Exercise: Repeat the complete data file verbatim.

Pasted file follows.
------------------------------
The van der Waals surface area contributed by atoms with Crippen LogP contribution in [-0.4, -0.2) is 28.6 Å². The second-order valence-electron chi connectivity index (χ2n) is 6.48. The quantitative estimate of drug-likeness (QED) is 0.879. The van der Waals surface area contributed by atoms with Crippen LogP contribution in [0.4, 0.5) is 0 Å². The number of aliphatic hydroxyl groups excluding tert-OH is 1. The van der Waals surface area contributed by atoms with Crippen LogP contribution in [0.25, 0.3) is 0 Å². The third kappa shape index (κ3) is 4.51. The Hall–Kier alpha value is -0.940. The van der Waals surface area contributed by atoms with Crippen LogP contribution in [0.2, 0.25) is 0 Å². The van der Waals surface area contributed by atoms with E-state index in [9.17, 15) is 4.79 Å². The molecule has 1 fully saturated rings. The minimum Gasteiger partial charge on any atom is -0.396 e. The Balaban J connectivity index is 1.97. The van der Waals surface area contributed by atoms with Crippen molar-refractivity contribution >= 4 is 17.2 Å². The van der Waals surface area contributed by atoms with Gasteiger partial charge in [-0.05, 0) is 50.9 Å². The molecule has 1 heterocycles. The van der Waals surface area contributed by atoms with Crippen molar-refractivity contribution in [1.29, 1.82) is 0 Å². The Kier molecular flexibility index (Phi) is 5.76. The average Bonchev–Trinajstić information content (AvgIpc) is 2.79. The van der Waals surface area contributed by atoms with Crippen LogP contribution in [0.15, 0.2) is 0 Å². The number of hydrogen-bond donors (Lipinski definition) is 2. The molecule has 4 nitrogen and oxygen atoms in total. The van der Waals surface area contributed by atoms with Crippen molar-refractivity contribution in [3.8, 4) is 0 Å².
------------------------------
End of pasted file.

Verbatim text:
The van der Waals surface area contributed by atoms with Crippen LogP contribution in [-0.4, -0.2) is 28.6 Å². The second-order valence-electron chi connectivity index (χ2n) is 6.48. The quantitative estimate of drug-likeness (QED) is 0.879. The van der Waals surface area contributed by atoms with Crippen LogP contribution in [0.4, 0.5) is 0 Å². The number of aliphatic hydroxyl groups excluding tert-OH is 1. The van der Waals surface area contributed by atoms with Crippen LogP contribution in [0.25, 0.3) is 0 Å². The third kappa shape index (κ3) is 4.51. The Hall–Kier alpha value is -0.940. The van der Waals surface area contributed by atoms with Crippen LogP contribution in [0.2, 0.25) is 0 Å². The van der Waals surface area contributed by atoms with E-state index in [9.17, 15) is 4.79 Å². The molecule has 1 fully saturated rings. The minimum Gasteiger partial charge on any atom is -0.396 e. The Balaban J connectivity index is 1.97. The van der Waals surface area contributed by atoms with Crippen molar-refractivity contribution >= 4 is 17.2 Å². The van der Waals surface area contributed by atoms with Gasteiger partial charge in [-0.05, 0) is 50.9 Å². The molecule has 1 heterocycles. The van der Waals surface area contributed by atoms with Crippen molar-refractivity contribution in [1.29, 1.82) is 0 Å². The Kier molecular flexibility index (Phi) is 5.76. The average Bonchev–Trinajstić information content (AvgIpc) is 2.79. The van der Waals surface area contributed by atoms with Crippen LogP contribution in [0.15, 0.2) is 0 Å². The number of hydrogen-bond donors (Lipinski definition) is 2. The molecule has 4 nitrogen and oxygen atoms in total. The van der Waals surface area contributed by atoms with Crippen molar-refractivity contribution in [3.8, 4) is 0 Å².